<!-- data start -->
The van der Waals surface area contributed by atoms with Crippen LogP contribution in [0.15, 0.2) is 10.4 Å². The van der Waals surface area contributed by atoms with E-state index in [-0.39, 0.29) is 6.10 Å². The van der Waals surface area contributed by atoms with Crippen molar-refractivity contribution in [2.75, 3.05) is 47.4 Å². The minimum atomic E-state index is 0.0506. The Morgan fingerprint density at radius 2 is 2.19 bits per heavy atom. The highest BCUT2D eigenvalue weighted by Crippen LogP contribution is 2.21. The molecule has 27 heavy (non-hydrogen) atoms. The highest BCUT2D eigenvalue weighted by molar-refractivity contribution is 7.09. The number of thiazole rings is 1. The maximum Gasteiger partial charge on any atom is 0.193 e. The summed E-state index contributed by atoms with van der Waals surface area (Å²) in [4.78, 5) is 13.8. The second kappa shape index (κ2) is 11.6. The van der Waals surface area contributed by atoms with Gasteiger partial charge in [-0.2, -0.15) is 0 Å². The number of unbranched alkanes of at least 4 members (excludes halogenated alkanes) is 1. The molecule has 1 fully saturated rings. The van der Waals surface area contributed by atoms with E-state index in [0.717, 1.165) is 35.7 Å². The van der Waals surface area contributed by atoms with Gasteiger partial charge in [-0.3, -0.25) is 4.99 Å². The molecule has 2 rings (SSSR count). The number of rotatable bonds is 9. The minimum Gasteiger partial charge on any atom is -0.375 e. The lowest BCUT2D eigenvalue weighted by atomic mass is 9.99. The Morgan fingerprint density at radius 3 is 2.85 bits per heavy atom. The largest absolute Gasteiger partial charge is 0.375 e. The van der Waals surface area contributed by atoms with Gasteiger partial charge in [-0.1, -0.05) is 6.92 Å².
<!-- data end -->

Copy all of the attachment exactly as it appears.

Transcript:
The van der Waals surface area contributed by atoms with Crippen LogP contribution in [0.15, 0.2) is 10.4 Å². The van der Waals surface area contributed by atoms with E-state index in [-0.39, 0.29) is 6.10 Å². The van der Waals surface area contributed by atoms with Crippen molar-refractivity contribution in [2.75, 3.05) is 47.4 Å². The minimum atomic E-state index is 0.0506. The Morgan fingerprint density at radius 2 is 2.19 bits per heavy atom. The highest BCUT2D eigenvalue weighted by Crippen LogP contribution is 2.21. The molecule has 27 heavy (non-hydrogen) atoms. The highest BCUT2D eigenvalue weighted by molar-refractivity contribution is 7.09. The number of thiazole rings is 1. The maximum Gasteiger partial charge on any atom is 0.193 e. The summed E-state index contributed by atoms with van der Waals surface area (Å²) in [4.78, 5) is 13.8. The second kappa shape index (κ2) is 11.6. The van der Waals surface area contributed by atoms with Gasteiger partial charge in [-0.2, -0.15) is 0 Å². The number of unbranched alkanes of at least 4 members (excludes halogenated alkanes) is 1. The molecule has 1 fully saturated rings. The van der Waals surface area contributed by atoms with E-state index in [0.717, 1.165) is 35.7 Å². The van der Waals surface area contributed by atoms with Gasteiger partial charge in [-0.3, -0.25) is 4.99 Å². The molecule has 2 rings (SSSR count). The number of rotatable bonds is 9. The minimum Gasteiger partial charge on any atom is -0.375 e. The lowest BCUT2D eigenvalue weighted by atomic mass is 9.99. The Morgan fingerprint density at radius 3 is 2.85 bits per heavy atom. The largest absolute Gasteiger partial charge is 0.375 e. The van der Waals surface area contributed by atoms with Gasteiger partial charge in [-0.1, -0.05) is 6.92 Å².